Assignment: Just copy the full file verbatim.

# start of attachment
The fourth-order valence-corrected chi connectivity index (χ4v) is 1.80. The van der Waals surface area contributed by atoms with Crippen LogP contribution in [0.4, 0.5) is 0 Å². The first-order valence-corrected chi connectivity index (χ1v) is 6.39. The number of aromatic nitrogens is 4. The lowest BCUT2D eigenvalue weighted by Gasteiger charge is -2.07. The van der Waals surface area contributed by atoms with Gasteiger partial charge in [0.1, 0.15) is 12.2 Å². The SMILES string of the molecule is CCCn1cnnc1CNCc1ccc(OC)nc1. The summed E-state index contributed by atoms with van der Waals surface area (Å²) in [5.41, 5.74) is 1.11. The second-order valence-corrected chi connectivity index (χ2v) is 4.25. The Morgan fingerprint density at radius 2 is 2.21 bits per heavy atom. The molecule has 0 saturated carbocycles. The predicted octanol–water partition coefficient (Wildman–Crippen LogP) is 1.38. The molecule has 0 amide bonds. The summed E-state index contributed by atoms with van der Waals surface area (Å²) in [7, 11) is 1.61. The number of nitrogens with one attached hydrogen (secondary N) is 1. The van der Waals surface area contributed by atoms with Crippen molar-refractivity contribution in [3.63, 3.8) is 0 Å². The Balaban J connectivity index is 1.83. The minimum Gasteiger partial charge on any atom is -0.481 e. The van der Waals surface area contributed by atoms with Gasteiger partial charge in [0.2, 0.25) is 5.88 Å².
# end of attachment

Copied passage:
The fourth-order valence-corrected chi connectivity index (χ4v) is 1.80. The van der Waals surface area contributed by atoms with Crippen LogP contribution in [0.4, 0.5) is 0 Å². The first-order valence-corrected chi connectivity index (χ1v) is 6.39. The number of aromatic nitrogens is 4. The lowest BCUT2D eigenvalue weighted by Gasteiger charge is -2.07. The van der Waals surface area contributed by atoms with Gasteiger partial charge in [0.1, 0.15) is 12.2 Å². The SMILES string of the molecule is CCCn1cnnc1CNCc1ccc(OC)nc1. The summed E-state index contributed by atoms with van der Waals surface area (Å²) in [5.41, 5.74) is 1.11. The second-order valence-corrected chi connectivity index (χ2v) is 4.25. The Morgan fingerprint density at radius 2 is 2.21 bits per heavy atom. The molecule has 0 saturated carbocycles. The predicted octanol–water partition coefficient (Wildman–Crippen LogP) is 1.38. The molecule has 0 amide bonds. The summed E-state index contributed by atoms with van der Waals surface area (Å²) in [7, 11) is 1.61. The number of nitrogens with one attached hydrogen (secondary N) is 1. The van der Waals surface area contributed by atoms with Crippen molar-refractivity contribution in [3.63, 3.8) is 0 Å². The Balaban J connectivity index is 1.83. The minimum Gasteiger partial charge on any atom is -0.481 e. The van der Waals surface area contributed by atoms with Gasteiger partial charge in [0.2, 0.25) is 5.88 Å².